Whilst people around me fight with heartbreak, drug experimentation and alcohol abuse, suddenly I reach my latent teenage years and young adult years at University. Here, I accept that I am not the social norm of a man. Rather, I am quite proud of it – I am a person who has never really escaped a genuine ‘dream world’, but ironically never seemed to have fallen into the capitalist dream world everyone else is in. I’m almost like the ‘Omega Man’ – am I really less of a human because I don’t adhere to social norms, or am I simply an older version? Given that most of my masculinity came from the media, I should theoretically be the perfect male – quiet, mysterious, brave, courageous, adventurous, tough, emotionally controlled, driven, honest, intelligent, firm, and able to demonstrate extreme confidence in ability should the need arise. It doesn’t work in practice, perhaps because most people believe that ‘perfect men’ do not exist. Unfortunately, that’s the only version of ‘masculinity’ that I understand, and have always striven to meet all of the above traits within my own character.
Thus, my iPod is littered with classical composers. I know latin quotes. I write poetry. I have an in-depth knowledge of movies and albums alike. I am at both times very popular and very unpopular. People know that I’m friendly, trustworthy, and value every friendship that I have. People also know that, despite these traits, I am unpredictable, hard to read, emotionally detached, and rather lost in terms of wanting social interaction. I can adhere to social norms, but for me it is a conscious choice. This is the only thing that stops me from failing – namely, the intelligence to know how to play the perception of ‘normality’ in my favour. I cannot change who I am, and I cannot change the way people perceive me. All I can do is strive to meet the above traits. If I succeed, then my consciousness is always clear, and in that I find peace of mind. Sure, I conform to some social norms (like ethical morality), but then again there’s certainly a lot that I don’t. And what does a youth of this style bring to the table? Ideas for films of course, and an ability to make more on demand. Never has there been more of a need for originality in the media than there is at present.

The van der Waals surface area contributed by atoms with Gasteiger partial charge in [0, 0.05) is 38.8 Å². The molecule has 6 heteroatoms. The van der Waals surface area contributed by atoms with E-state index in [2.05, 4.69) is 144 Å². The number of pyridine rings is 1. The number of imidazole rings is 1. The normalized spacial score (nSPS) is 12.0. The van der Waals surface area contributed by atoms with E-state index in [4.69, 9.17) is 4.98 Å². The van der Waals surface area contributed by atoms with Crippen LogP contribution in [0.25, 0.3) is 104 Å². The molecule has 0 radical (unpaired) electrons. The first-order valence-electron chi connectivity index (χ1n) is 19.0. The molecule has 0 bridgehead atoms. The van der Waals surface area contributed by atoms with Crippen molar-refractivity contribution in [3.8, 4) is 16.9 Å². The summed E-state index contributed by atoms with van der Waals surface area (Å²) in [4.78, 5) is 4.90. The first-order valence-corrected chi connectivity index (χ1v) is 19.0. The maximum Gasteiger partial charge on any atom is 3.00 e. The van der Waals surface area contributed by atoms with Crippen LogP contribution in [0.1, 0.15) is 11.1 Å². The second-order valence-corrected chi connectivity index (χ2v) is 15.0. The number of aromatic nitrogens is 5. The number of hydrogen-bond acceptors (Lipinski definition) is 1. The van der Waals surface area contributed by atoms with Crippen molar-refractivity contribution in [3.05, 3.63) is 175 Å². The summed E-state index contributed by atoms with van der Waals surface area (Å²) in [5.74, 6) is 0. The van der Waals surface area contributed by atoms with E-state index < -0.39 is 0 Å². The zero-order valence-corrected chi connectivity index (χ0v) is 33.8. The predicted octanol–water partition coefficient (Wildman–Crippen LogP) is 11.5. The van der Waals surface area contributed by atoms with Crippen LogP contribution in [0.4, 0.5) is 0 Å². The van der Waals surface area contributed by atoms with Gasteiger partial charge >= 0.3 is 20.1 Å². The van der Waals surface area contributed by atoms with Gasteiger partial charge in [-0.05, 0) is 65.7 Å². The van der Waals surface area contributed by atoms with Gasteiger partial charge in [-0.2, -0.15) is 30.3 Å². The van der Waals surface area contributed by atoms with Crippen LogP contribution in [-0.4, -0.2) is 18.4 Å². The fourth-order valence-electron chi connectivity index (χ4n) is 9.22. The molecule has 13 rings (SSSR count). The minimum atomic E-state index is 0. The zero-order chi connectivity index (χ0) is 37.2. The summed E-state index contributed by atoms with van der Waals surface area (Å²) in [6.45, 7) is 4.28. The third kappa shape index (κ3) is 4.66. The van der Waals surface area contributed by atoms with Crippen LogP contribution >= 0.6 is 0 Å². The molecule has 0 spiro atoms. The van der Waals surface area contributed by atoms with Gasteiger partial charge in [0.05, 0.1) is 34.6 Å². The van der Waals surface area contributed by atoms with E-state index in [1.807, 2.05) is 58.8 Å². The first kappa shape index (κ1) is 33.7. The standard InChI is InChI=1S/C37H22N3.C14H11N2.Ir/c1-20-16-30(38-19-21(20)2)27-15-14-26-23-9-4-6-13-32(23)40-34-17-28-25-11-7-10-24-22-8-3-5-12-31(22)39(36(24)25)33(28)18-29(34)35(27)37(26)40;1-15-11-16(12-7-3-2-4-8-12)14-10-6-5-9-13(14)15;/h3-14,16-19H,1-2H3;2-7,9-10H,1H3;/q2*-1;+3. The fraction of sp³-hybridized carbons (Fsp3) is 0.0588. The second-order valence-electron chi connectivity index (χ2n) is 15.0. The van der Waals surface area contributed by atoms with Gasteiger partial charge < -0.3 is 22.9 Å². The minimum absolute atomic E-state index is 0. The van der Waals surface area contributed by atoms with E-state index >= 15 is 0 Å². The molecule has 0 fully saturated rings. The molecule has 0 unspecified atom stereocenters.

Mini life story over, I can see most people do conform to social norms sooner or later. You need to have been ‘blessed’ with a particularly lucky childhood to be like me (don’t worry, there are plenty of people out there pretending to be like me). It makes me wonder just how close you actually came in your childhood to becoming a full-blown ‘crazy person’, and you just have to thank your lucky stars that that didn’t happen. This all sounds narcissistic, but actually it’s me being brutally honest (as is the trend of my media productions of late). It’s not really a life I chose, it’s just the cards life dealt me, and I play them as best I can (as opposed to complaining). At this point, here are two well-known quotes I have often cited throughout my academic career:
“To be normal is the ideal aim of the unsuccessful.” – Carl Gustav Jung
“Reality is merely an illusion, albeit a very persistent one.” – Albert Einstein